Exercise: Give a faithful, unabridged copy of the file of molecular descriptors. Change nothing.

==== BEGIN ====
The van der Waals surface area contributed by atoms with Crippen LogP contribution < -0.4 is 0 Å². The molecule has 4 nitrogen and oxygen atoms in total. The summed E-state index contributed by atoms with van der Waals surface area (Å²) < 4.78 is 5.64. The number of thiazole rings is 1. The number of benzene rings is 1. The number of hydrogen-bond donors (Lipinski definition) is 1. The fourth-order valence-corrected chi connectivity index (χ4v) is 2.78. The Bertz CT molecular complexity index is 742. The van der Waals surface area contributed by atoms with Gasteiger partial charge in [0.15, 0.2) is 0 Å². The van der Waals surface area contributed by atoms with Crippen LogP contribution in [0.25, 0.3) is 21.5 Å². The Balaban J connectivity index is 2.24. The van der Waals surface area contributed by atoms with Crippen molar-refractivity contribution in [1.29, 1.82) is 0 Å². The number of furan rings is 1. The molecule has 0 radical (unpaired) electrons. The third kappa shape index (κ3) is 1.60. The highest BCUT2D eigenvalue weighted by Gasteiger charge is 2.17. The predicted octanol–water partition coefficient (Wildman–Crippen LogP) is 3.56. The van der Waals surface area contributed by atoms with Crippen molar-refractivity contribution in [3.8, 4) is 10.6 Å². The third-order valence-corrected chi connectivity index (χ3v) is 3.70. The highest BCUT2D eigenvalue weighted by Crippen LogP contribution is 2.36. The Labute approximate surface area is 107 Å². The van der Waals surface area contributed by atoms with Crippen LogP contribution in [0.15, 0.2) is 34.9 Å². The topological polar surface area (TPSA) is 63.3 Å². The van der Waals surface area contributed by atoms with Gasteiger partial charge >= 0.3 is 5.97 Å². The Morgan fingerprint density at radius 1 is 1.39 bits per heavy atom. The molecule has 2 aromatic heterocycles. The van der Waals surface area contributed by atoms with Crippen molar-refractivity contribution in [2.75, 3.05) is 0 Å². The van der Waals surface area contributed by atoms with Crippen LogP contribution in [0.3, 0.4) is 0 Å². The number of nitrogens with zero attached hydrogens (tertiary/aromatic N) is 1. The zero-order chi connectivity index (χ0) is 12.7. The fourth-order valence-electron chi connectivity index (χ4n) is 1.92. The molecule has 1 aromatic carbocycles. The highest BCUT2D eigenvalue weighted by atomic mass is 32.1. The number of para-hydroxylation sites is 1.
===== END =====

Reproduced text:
The van der Waals surface area contributed by atoms with Crippen LogP contribution < -0.4 is 0 Å². The molecule has 4 nitrogen and oxygen atoms in total. The summed E-state index contributed by atoms with van der Waals surface area (Å²) < 4.78 is 5.64. The number of thiazole rings is 1. The number of benzene rings is 1. The number of hydrogen-bond donors (Lipinski definition) is 1. The fourth-order valence-corrected chi connectivity index (χ4v) is 2.78. The Bertz CT molecular complexity index is 742. The van der Waals surface area contributed by atoms with Gasteiger partial charge in [0.15, 0.2) is 0 Å². The van der Waals surface area contributed by atoms with Crippen LogP contribution in [0.25, 0.3) is 21.5 Å². The Balaban J connectivity index is 2.24. The van der Waals surface area contributed by atoms with Crippen molar-refractivity contribution in [1.29, 1.82) is 0 Å². The number of furan rings is 1. The molecule has 0 radical (unpaired) electrons. The third kappa shape index (κ3) is 1.60. The highest BCUT2D eigenvalue weighted by Gasteiger charge is 2.17. The predicted octanol–water partition coefficient (Wildman–Crippen LogP) is 3.56. The van der Waals surface area contributed by atoms with Crippen molar-refractivity contribution in [3.8, 4) is 10.6 Å². The third-order valence-corrected chi connectivity index (χ3v) is 3.70. The highest BCUT2D eigenvalue weighted by Crippen LogP contribution is 2.36. The Labute approximate surface area is 107 Å². The van der Waals surface area contributed by atoms with Crippen LogP contribution in [0.15, 0.2) is 34.9 Å². The topological polar surface area (TPSA) is 63.3 Å². The van der Waals surface area contributed by atoms with Gasteiger partial charge >= 0.3 is 5.97 Å². The Morgan fingerprint density at radius 1 is 1.39 bits per heavy atom. The molecule has 2 aromatic heterocycles. The van der Waals surface area contributed by atoms with Crippen molar-refractivity contribution in [2.75, 3.05) is 0 Å². The van der Waals surface area contributed by atoms with Crippen LogP contribution in [0.3, 0.4) is 0 Å². The number of nitrogens with zero attached hydrogens (tertiary/aromatic N) is 1. The zero-order chi connectivity index (χ0) is 12.7. The fourth-order valence-electron chi connectivity index (χ4n) is 1.92. The molecule has 1 aromatic carbocycles. The highest BCUT2D eigenvalue weighted by atomic mass is 32.1. The number of para-hydroxylation sites is 1.